Latin American Land Markets
The Lincoln Institute’s Latin America program pursues education and research projects with universities and local governments throughout Central and South America and the Caribbean. These activities are especially salient now given many political and economic changes affecting Latin American land markets. For example, the (re)democratization of the continent is engaging a larger segment of the society in designing viable, innovative programs for local administrations of competing political parties.
In addition, institutional and in many cases constitutional reforms are affecting land values and landownership rights and regulations. Structural adjustment programs to curb inflation and overcome the economic crises of the 1980s are changing attitudes regarding holding land either as an investment or a reserve of value. Frequent speculative switches between land holdings and other financial assets according to the caprices of the prevailing ‘economic environment’ have been a planner’s nightmare in Latin America.
The forces of globalization and urbanization also contribute to significant and changing pressures on the use of land. More and more, Los Angeles-style landscapes can be found in certain suburbs of Sao Paulo, Santiago or Mexico City. While loss of the region’s biodiversity is well documented, Latin America is also at risk of losing its land use diversity.
In spite of these common themes, Latin America is hardly a homogeneous entity. Its diversity emerges clearly when examining the landownership and land market structures of different countries. For example:
The Chilean glorification of land markets contrasts with Cuba’s virtual elimination of land markets and resulting residential segregation.
Mexico had a unique experience with communal (ejido) lands that are now being privatized with important implications for new urban expansion.
In Brazil, frequent land conflicts, many with tragic consequences to the landless, can be attributed to a long-promised land reform yet to be implemented.
In Paraguay, until its recent democratization, land was traditionally attributed by the hegemonic political party, simply by-passing the market. In Argentina, on the other hand, the state uses its considerable stock of fiscal land to facilitate international investments in property developments directly through the market.
Nicaragua’s past land redistribution is probably responsible for the vigor of the recently liberalized property market and the strong land reconcentration processes now under way.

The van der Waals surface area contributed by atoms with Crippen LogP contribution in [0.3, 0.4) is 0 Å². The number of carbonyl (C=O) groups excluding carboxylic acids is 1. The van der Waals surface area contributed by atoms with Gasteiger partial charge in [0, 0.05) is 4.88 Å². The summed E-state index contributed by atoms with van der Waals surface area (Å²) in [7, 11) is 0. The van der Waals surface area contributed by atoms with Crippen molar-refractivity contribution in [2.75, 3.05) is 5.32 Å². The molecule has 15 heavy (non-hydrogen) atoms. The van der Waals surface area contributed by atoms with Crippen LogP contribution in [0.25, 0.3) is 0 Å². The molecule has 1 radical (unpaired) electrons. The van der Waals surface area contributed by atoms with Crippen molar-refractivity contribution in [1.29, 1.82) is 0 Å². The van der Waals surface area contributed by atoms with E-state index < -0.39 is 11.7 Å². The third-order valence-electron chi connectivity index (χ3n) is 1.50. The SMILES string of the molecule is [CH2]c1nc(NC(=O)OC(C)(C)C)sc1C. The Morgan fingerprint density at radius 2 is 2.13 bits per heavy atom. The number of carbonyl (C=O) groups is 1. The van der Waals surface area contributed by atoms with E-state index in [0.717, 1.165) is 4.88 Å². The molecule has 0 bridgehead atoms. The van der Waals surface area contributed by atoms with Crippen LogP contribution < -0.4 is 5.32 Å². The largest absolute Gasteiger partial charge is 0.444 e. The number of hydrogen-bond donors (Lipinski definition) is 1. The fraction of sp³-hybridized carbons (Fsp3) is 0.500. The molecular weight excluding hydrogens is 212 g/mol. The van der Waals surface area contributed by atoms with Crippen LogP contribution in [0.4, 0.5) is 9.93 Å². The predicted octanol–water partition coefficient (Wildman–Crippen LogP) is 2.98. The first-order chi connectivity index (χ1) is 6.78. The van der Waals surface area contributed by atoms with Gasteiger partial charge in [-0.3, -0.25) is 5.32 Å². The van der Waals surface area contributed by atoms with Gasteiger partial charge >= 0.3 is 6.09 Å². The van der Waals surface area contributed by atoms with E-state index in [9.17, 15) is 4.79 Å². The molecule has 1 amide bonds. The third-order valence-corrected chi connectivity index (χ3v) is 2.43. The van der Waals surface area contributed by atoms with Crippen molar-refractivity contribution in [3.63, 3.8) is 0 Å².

The booming land markets of Ecuador and Venezuela have often been attributed to the ease of laundering drug money from neighboring Colombia, where regulations are stricter.
Given this diversity, the Institute’s Latin America program is focusing its education and research efforts on building a network of highly qualified scholars and policymakers. Representing different countries and a variety of academic and professional backgrounds, they help identify topics of proven relevance for the region. Some examples of current topics grounded in public officials’ actual and anticipated needs are: rekindling the debate on the functioning of urban land markets; closing the gap between formal and informal land markets; and implementing new land policy instruments.
Access to land by the low-income urban population is the issue that best captures the hearts and minds of many researchers and public officials. Two connected research themes are 1) the mechanisms that generate residential segregation or exclusion through the market by private or public agents; and 2) the strategies of ‘the excluded’ to access land and subsequently formalize their ‘inclusion.’ Most of the Institute’s education programs being developed in Latin America to deal with land management and instruments of public intervention are informed directly or indirectly by this issue.
For many public officials in the region, land reform is a sensitive issue and capturing land value increments generated by public action is still seen suspiciously as a subversive idea. Thus, the Lincoln Institute is in a unique position as a neutral facilitator capable of collaborating with Latin American scholars and public officials as well as experts from the United States to provide a comparative, international perspective on land policy ideas and experiences.
Martim Smolka, Senior Fellow of the Institute since September 1995, is on leave as associate professor at the Urban and Regional Research and Planning Institute at the Federal University of Rio de Janeiro, Brazil.